Days come and go:
this bird by minute, hour by leaf,
a calendar of loss.
I shift through woods, sifting
the air for August cadences
and walk beyond the boundaries I’ve kept
for months, past loose stone walls,
the fences breaking into sticks,
the poems always spilling into prose.
A low sweet meadow full of stars
beyond the margin
fills with big-boned, steaming mares.
The skies above are bruised like fruit,
their juices running,
black-veined marble of regret.
The road gusts sideways:
sassafras and rue.
A warbler warbles.
Did I wake the night through?
Walk through sleeping?
Shuffle for another way to mourn?
Dawn pinks up.
In sparking grass I find beginnings.
I was cradled here.
I gabbled and I spun.
And gradually the many men inside me
found their names,
acquired definition, points of view.
There was much to say,
not all of it untrue.
As the faithful seasons fell away,
I followed till my thoughts
inhabited a tree of thorns
that grew in muck of my own making.
Yet I was lifted and laid bare.
I hung there weakly: crossed, crossed-out.
At first I didn’t know
a voice inside me speaking low.
I stumbled in my way.
But now these hours that can’t be counted
find me fresh, this ordinary time
like kingdom come.
In clarity of dawn,
I fill my lungs, a summer-full of breaths.
The great field holds the wind, and sways.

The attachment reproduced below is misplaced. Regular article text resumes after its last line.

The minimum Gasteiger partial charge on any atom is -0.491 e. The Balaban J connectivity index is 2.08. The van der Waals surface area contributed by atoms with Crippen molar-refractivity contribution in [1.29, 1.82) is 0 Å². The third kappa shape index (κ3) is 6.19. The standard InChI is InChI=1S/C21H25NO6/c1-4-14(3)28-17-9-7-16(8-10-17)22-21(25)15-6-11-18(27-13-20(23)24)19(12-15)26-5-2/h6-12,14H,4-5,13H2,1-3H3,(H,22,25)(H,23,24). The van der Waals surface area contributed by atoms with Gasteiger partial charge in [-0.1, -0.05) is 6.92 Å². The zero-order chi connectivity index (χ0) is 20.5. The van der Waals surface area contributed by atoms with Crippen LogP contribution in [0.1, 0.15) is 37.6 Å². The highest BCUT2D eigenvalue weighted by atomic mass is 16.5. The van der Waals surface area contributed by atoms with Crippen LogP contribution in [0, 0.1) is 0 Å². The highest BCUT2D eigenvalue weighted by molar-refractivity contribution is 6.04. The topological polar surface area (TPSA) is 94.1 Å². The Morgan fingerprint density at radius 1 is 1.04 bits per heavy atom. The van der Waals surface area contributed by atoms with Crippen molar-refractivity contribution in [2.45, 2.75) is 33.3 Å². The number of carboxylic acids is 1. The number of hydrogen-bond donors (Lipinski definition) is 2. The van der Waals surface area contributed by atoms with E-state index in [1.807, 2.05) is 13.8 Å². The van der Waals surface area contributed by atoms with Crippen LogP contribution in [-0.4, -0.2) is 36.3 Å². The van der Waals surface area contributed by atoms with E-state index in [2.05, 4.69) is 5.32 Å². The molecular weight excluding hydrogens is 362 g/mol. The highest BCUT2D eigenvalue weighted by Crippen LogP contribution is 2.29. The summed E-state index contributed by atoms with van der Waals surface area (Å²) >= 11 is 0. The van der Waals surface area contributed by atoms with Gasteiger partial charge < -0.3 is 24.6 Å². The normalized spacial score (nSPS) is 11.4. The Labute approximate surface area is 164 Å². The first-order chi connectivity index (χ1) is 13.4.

From New and Collected Poems: 1975–2015 by Jay Parini (Beacon Press, 2016). Reprinted with permission from Beacon Press.
for Frank O’Hara
Frank, we have become an urban species
at this moment many millions of humans are
standing on some corner waiting like me
for a signal permitting us to go,
a signal depicting a small pale pedestrian
to be followed by a sea-green light
we do not use this opportunity
to tune in to eternity
we bounce upon our toes impatiently
It is a Thursday morning, Frank, and I feel
rather acutely alive but I need a thing of beauty
or a theory of beauty to reconcile me
to the lumps of garbage I cannot love enclosed
in these tough shiny black plastic bags
heaped along the curb of 97th Street, my street—
like a hideous reminder of the fate we all expect
letting the bulky slimy truth of waste
attack our aesthetic sense and joie de vivre
reliably every Thursday. Let me scan the handsome amber
columned and corniced dwellings
reflected in rear windows of parked cars, let me wish
luck to their hives of intimacies, people
in kitchens finishing a morning coffee
saying see you later to the ones they live with
Let me raise my eyes to the blue veil adrift
between and above the artifice of buildings
and at last I am slipping through a flaw in time
where the string of white headlights approaching, the string
of red taillights departing, seem as if
they carry some kind of message
perhaps the message is that one block west
Riverside Park extends its length
at the edge of Manhattan like the downy arm
of a tender, amusing, beautiful lover,
and after that is the deathless river
but waiting for the light feels like forever
From Waiting for the Light, by Alicia Ostriker. Copyright © 2017. Reprinted by permission of the University of Pittsburgh Press.